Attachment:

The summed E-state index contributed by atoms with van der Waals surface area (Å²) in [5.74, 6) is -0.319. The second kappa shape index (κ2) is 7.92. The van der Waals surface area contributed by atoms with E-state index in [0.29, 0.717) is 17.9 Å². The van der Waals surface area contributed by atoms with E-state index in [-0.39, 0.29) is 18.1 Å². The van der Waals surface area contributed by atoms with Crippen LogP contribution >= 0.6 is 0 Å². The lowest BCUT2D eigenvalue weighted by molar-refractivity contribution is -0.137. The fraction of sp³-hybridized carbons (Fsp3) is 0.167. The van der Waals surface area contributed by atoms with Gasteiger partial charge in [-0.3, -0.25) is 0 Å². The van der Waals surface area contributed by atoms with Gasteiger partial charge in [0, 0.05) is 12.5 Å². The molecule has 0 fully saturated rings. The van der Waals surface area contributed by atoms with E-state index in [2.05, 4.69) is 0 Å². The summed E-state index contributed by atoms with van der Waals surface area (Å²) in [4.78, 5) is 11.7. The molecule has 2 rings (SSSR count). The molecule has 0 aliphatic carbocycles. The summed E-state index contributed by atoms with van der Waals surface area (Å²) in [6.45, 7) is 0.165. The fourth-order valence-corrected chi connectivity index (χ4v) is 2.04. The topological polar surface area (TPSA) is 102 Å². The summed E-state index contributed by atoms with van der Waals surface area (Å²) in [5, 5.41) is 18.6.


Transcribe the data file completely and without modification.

The summed E-state index contributed by atoms with van der Waals surface area (Å²) in [5.74, 6) is -0.319. The second kappa shape index (κ2) is 7.92. The van der Waals surface area contributed by atoms with E-state index in [0.29, 0.717) is 17.9 Å². The van der Waals surface area contributed by atoms with E-state index in [-0.39, 0.29) is 18.1 Å². The van der Waals surface area contributed by atoms with Crippen LogP contribution >= 0.6 is 0 Å². The lowest BCUT2D eigenvalue weighted by molar-refractivity contribution is -0.137. The fraction of sp³-hybridized carbons (Fsp3) is 0.167. The van der Waals surface area contributed by atoms with Gasteiger partial charge in [-0.3, -0.25) is 0 Å². The van der Waals surface area contributed by atoms with Gasteiger partial charge in [0, 0.05) is 12.5 Å². The molecule has 0 fully saturated rings. The van der Waals surface area contributed by atoms with E-state index in [2.05, 4.69) is 0 Å². The summed E-state index contributed by atoms with van der Waals surface area (Å²) in [4.78, 5) is 11.7. The molecule has 2 rings (SSSR count). The molecule has 0 aliphatic carbocycles. The summed E-state index contributed by atoms with van der Waals surface area (Å²) in [6.45, 7) is 0.165. The fourth-order valence-corrected chi connectivity index (χ4v) is 2.04. The topological polar surface area (TPSA) is 102 Å². The summed E-state index contributed by atoms with van der Waals surface area (Å²) in [5, 5.41) is 18.6.